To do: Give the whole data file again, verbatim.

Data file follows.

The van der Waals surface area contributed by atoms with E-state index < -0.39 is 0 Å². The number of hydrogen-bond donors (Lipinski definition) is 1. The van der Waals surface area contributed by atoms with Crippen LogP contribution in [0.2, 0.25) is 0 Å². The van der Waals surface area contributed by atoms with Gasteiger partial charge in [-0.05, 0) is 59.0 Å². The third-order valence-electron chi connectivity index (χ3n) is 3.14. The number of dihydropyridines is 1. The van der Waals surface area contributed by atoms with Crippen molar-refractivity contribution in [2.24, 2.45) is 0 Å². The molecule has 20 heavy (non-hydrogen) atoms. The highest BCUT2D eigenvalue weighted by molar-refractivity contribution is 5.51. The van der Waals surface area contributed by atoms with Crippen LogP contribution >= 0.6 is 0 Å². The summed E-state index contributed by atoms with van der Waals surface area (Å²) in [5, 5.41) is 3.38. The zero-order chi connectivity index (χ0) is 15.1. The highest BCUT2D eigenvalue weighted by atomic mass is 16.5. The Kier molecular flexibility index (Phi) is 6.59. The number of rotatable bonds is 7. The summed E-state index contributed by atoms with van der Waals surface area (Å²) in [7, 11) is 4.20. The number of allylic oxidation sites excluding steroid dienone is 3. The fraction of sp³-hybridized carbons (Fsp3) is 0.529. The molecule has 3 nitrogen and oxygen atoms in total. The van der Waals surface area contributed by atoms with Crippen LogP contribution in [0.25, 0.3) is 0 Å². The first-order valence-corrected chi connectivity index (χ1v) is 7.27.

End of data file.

The van der Waals surface area contributed by atoms with E-state index < -0.39 is 0 Å². The number of hydrogen-bond donors (Lipinski definition) is 1. The van der Waals surface area contributed by atoms with Crippen LogP contribution in [0.2, 0.25) is 0 Å². The van der Waals surface area contributed by atoms with Gasteiger partial charge in [-0.05, 0) is 59.0 Å². The third-order valence-electron chi connectivity index (χ3n) is 3.14. The number of dihydropyridines is 1. The van der Waals surface area contributed by atoms with Crippen molar-refractivity contribution in [2.24, 2.45) is 0 Å². The molecule has 20 heavy (non-hydrogen) atoms. The highest BCUT2D eigenvalue weighted by molar-refractivity contribution is 5.51. The van der Waals surface area contributed by atoms with Crippen LogP contribution >= 0.6 is 0 Å². The summed E-state index contributed by atoms with van der Waals surface area (Å²) in [5, 5.41) is 3.38. The zero-order chi connectivity index (χ0) is 15.1. The highest BCUT2D eigenvalue weighted by atomic mass is 16.5. The Kier molecular flexibility index (Phi) is 6.59. The number of rotatable bonds is 7. The summed E-state index contributed by atoms with van der Waals surface area (Å²) in [7, 11) is 4.20. The number of allylic oxidation sites excluding steroid dienone is 3. The fraction of sp³-hybridized carbons (Fsp3) is 0.529. The molecule has 3 nitrogen and oxygen atoms in total. The van der Waals surface area contributed by atoms with Crippen LogP contribution in [0.25, 0.3) is 0 Å². The first-order valence-corrected chi connectivity index (χ1v) is 7.27.